I love observing. I remember observing nature as a child, observing the relationship between a man and a woman, between a mother and her children, the way people live their lives. When I went to the university in the 1960s, I began to put into words all my gathered experiences. Initially, I wrote poems but within two to three years I realized that poems were not my form. I needed a larger canvas so switched to writing short stories and novels.
You have written over 30 novels.
Yes, 32 novels. Most of my novels explore human emotions, poverty, and the relationship between people and the State, different conditions of women, how women are treated by the society. I write stories that explore our cultural roots. For instance, my novel Purno Chobir Mognota (2008) is about Rabindranath Tagore’s life, between 1899 and 1901 when he lived in what is now Bangladesh.
The characters in the novel are characters from Tagore’s stories. I believe that had Rabindranath not come to this part of Bengal, he wouldn’t have understood the connection to nature and poverty.
Rabindranath came to Patisar on an invitation in 1937. At the end of the novel I express my theme by making a contemporary parallel saying that he dedicated his song ‘Amar Sonar Bangla Ami Tomai Bhalobasi...’ to the people of the land. This song was accepted as the national anthem of Bangladesh in 1971.
In my novel on Mirza Ghalib, Jomuna Nodir Mushayra (2011), I attempt to relate the past and connect it with the present. Ghalib was the poet of the subcontinent. My idea was to depict how a poet saw his times, to show how Galib passed his days during Sepoy Mutinity. I tried to depict the time for the young generation of the present. I sought their reaction. They told me that when they were going through the description of Sepoy Mutinity in my novel, they thought they were reliving the liberation war of Bangladesh.
|Reading in Toronto|
But my novels aren’t just about the past. I don’t believe in romanticising the past. I link the past with the present. By writing about the past, I renew history.
Your writing is pronouncedly political.
All writings are political. You show me any writing that is not political. Everyone has political thoughts in his/ her live consciously or unconsciously. I love that my story may turn into a political idea. I was in my early 20s when the 1971 war of liberation broke out. It made a lasting impression on me.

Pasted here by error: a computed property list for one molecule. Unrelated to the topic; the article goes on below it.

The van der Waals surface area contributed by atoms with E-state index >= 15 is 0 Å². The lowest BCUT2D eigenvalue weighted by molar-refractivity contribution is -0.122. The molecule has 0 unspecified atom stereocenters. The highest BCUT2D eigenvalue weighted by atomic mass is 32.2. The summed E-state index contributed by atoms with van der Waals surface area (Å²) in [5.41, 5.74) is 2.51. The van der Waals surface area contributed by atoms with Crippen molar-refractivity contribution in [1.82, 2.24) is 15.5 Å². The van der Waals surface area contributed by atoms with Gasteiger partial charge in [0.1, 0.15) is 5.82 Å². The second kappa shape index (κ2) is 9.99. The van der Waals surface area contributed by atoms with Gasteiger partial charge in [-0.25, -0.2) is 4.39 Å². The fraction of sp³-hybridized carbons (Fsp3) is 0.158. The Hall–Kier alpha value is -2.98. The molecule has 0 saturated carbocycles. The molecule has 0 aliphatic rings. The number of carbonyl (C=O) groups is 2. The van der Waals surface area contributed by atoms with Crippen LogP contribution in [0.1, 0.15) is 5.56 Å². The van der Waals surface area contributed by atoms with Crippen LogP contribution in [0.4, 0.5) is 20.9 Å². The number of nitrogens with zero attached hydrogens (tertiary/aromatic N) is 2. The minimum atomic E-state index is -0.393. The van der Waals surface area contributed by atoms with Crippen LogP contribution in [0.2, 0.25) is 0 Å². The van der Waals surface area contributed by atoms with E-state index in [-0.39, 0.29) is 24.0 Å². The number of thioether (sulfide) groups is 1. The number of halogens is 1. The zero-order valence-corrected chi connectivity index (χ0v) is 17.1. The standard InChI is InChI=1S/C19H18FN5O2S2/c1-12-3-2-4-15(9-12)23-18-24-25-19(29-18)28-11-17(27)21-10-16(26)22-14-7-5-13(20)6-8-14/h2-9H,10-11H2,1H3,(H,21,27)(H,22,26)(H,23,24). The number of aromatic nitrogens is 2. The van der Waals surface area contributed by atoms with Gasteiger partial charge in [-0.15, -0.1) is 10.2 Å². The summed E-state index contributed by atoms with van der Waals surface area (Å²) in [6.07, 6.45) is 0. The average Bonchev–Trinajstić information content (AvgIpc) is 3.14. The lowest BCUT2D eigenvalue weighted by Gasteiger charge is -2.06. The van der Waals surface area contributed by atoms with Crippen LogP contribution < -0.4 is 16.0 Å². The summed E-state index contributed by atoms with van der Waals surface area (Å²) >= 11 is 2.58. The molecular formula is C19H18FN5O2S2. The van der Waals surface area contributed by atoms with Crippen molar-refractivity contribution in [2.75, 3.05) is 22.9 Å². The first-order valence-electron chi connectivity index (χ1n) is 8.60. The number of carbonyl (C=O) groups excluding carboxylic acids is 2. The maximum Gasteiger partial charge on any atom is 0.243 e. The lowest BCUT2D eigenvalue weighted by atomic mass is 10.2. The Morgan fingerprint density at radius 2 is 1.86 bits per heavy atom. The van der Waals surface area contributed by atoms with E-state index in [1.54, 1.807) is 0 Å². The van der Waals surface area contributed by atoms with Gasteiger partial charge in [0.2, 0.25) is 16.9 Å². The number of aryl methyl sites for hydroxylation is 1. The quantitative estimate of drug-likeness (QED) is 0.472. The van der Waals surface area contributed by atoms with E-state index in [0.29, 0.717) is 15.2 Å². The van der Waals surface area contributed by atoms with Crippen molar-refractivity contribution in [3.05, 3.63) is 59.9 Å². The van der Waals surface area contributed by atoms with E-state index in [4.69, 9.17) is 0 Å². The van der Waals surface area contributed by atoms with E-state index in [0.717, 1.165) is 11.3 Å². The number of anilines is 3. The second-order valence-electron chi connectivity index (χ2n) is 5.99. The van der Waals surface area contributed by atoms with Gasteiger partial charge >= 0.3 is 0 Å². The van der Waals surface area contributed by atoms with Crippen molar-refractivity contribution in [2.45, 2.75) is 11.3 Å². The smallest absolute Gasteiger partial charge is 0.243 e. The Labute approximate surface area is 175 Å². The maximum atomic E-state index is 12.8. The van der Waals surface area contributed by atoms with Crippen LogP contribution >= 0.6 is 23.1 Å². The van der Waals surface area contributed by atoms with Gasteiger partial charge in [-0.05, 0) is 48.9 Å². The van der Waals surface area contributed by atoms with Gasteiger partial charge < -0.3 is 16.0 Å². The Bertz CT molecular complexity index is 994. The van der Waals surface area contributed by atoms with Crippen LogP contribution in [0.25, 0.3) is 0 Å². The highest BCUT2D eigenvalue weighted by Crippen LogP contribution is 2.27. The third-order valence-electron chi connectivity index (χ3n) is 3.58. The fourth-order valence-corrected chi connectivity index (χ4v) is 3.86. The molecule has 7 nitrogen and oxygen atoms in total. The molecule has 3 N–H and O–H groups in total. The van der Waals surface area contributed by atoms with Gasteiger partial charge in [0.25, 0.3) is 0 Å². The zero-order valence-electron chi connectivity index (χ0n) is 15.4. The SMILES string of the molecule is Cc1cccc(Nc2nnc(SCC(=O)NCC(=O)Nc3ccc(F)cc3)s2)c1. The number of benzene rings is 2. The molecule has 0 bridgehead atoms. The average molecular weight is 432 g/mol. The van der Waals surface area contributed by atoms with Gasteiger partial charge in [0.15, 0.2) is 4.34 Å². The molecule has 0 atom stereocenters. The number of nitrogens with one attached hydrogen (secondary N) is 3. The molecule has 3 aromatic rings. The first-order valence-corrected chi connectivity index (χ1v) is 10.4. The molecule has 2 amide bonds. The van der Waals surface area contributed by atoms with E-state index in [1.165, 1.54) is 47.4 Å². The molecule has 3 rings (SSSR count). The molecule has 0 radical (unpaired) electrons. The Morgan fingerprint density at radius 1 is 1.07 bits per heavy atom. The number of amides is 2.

It is the theme of my novel Hangor, Nodi, Grenade (The Shark, The River, The Grenade – 1976). Satyajit Ray was keen to make a movie based on the novel, but abandoned the idea when fundamentalists force took charge of the country after Sheikh Mujib was assassinated.
So this is an example how politics destroys art. We can think of Tolstoy who was not awarded Noble Prize for petty political reasons.
Would you agree that fundamentalist forces have shaped South Asian geographies?
On the contrary, I would say that it is secular forces that have shaped our societies. Bengali society on either side of the border even today is defined by what Chandidas said five hundred years ago Shobar upore manush shotto tahar upore nai (Humanity above all else). The common people have imbued with secular thoughts. Often it is the state that prevents common sense from prevailing. When I see Bengalis living in enclaves near the borders of India and Bangladesh, I often wonder why the leaders can’t solve this simple problem. It is because of the State. It is because of the Border Security Forces (BSF). It is because of the Border Guards Bangladesh (BGB). My novel Vumi-o-kusum (2010) looks at this simple and yet complex situation.
Is the State is an important character in most of your works?
The State is an important character in everyone’s life. Whether you live in Toronto or in Dhaka, you can’t avoid or ignore the State. A peasant, a fisherman, or a professional may harbour notions that their thoughts are their own, but the undeniable reality of our life is that those thoughts are influenced and controlled by the State not always directly but indirectly by its policies, but its various apparatuses. My novels examine this relationship. But my approach is not polemical. I prefer the personal. I am a committed writer and my fiction combines the personal and the political.
What are your impressions about Bangladesh?
I am impatient with the slow pace of change. We achieved liberation 42 years ago but the lives of people haven’t changed. We have a tremendous social capital in Bangladesh. We must tear asunder the status quo that hampers progress. Many say this is left-wing thinking, I say this is thinking for the humanity.
Who are your favourite Bangladeshi authors?
Photo credit: Fathima Cadre